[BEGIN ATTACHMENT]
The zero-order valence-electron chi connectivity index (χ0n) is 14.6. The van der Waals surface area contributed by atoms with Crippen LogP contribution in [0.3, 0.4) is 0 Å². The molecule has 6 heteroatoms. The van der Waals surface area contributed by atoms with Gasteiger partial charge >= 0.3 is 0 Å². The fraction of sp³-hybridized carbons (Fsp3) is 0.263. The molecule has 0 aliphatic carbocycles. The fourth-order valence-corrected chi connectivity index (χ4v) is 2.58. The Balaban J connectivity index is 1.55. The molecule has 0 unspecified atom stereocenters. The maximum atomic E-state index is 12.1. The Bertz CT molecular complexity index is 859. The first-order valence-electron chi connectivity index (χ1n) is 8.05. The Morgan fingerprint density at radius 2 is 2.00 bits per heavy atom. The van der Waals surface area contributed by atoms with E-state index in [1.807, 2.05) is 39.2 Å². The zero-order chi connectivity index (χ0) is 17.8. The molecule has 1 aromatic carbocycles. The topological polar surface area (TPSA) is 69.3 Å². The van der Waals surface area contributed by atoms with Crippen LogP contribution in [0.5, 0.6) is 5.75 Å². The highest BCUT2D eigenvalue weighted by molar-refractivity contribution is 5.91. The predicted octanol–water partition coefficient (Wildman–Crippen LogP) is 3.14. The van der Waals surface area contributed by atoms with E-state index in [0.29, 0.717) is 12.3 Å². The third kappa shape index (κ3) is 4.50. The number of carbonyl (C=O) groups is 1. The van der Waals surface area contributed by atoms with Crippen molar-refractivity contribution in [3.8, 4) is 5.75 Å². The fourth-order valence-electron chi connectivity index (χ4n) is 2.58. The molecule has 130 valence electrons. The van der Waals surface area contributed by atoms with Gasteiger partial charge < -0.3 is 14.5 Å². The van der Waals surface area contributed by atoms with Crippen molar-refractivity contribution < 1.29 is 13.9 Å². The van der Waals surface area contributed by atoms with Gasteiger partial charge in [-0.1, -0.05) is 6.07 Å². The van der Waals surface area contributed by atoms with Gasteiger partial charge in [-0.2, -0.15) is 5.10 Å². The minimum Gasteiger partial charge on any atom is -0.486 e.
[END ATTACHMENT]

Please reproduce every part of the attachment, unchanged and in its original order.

The zero-order valence-electron chi connectivity index (χ0n) is 14.6. The van der Waals surface area contributed by atoms with Crippen LogP contribution in [0.3, 0.4) is 0 Å². The molecule has 6 heteroatoms. The van der Waals surface area contributed by atoms with Gasteiger partial charge >= 0.3 is 0 Å². The fraction of sp³-hybridized carbons (Fsp3) is 0.263. The molecule has 0 aliphatic carbocycles. The fourth-order valence-corrected chi connectivity index (χ4v) is 2.58. The Balaban J connectivity index is 1.55. The molecule has 0 unspecified atom stereocenters. The maximum atomic E-state index is 12.1. The Bertz CT molecular complexity index is 859. The first-order valence-electron chi connectivity index (χ1n) is 8.05. The Morgan fingerprint density at radius 2 is 2.00 bits per heavy atom. The van der Waals surface area contributed by atoms with E-state index in [1.807, 2.05) is 39.2 Å². The zero-order chi connectivity index (χ0) is 17.8. The molecule has 1 aromatic carbocycles. The topological polar surface area (TPSA) is 69.3 Å². The van der Waals surface area contributed by atoms with Crippen LogP contribution in [0.5, 0.6) is 5.75 Å². The highest BCUT2D eigenvalue weighted by molar-refractivity contribution is 5.91. The predicted octanol–water partition coefficient (Wildman–Crippen LogP) is 3.14. The van der Waals surface area contributed by atoms with E-state index in [0.29, 0.717) is 12.3 Å². The third kappa shape index (κ3) is 4.50. The number of carbonyl (C=O) groups is 1. The van der Waals surface area contributed by atoms with Crippen molar-refractivity contribution in [3.8, 4) is 5.75 Å². The fourth-order valence-electron chi connectivity index (χ4n) is 2.58. The molecule has 130 valence electrons. The van der Waals surface area contributed by atoms with Gasteiger partial charge < -0.3 is 14.5 Å². The van der Waals surface area contributed by atoms with Crippen molar-refractivity contribution < 1.29 is 13.9 Å². The van der Waals surface area contributed by atoms with Gasteiger partial charge in [-0.1, -0.05) is 6.07 Å². The van der Waals surface area contributed by atoms with Gasteiger partial charge in [-0.2, -0.15) is 5.10 Å². The minimum Gasteiger partial charge on any atom is -0.486 e.